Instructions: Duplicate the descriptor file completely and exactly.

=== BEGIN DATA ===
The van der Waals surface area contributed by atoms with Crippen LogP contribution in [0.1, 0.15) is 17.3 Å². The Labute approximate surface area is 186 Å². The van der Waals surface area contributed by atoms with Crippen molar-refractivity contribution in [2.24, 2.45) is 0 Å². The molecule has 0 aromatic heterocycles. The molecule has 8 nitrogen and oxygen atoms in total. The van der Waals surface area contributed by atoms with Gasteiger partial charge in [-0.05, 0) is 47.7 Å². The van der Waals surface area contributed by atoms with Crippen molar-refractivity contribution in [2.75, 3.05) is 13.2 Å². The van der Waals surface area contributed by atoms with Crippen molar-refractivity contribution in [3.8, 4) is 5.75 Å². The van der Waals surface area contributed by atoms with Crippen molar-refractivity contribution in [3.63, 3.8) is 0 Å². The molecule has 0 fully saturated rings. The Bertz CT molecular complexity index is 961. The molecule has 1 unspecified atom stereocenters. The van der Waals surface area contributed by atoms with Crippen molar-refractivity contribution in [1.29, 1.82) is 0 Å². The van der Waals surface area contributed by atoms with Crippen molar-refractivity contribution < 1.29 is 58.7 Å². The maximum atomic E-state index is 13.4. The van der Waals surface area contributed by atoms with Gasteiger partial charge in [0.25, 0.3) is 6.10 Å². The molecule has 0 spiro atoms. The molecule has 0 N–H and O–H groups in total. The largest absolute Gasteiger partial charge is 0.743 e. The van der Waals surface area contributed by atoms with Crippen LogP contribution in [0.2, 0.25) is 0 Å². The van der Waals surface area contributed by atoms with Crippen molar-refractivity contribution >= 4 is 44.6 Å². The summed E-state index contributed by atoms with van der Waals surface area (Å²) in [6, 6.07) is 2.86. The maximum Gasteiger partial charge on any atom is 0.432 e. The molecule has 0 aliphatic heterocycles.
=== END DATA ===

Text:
The van der Waals surface area contributed by atoms with Crippen LogP contribution in [0.1, 0.15) is 17.3 Å². The Labute approximate surface area is 186 Å². The van der Waals surface area contributed by atoms with Crippen molar-refractivity contribution in [2.24, 2.45) is 0 Å². The molecule has 0 aromatic heterocycles. The molecule has 8 nitrogen and oxygen atoms in total. The van der Waals surface area contributed by atoms with Gasteiger partial charge in [-0.05, 0) is 47.7 Å². The van der Waals surface area contributed by atoms with Crippen molar-refractivity contribution in [2.75, 3.05) is 13.2 Å². The van der Waals surface area contributed by atoms with Crippen molar-refractivity contribution in [3.8, 4) is 5.75 Å². The van der Waals surface area contributed by atoms with Crippen molar-refractivity contribution in [3.63, 3.8) is 0 Å². The molecule has 0 fully saturated rings. The Bertz CT molecular complexity index is 961. The molecule has 1 unspecified atom stereocenters. The van der Waals surface area contributed by atoms with Crippen molar-refractivity contribution in [1.29, 1.82) is 0 Å². The van der Waals surface area contributed by atoms with Crippen molar-refractivity contribution < 1.29 is 58.7 Å². The maximum atomic E-state index is 13.4. The van der Waals surface area contributed by atoms with Gasteiger partial charge in [0.25, 0.3) is 6.10 Å². The molecule has 0 spiro atoms. The molecule has 0 N–H and O–H groups in total. The largest absolute Gasteiger partial charge is 0.743 e. The van der Waals surface area contributed by atoms with Crippen LogP contribution in [0.2, 0.25) is 0 Å². The van der Waals surface area contributed by atoms with Crippen molar-refractivity contribution >= 4 is 44.6 Å². The summed E-state index contributed by atoms with van der Waals surface area (Å²) in [6, 6.07) is 2.86. The maximum Gasteiger partial charge on any atom is 0.432 e. The molecule has 0 aliphatic heterocycles.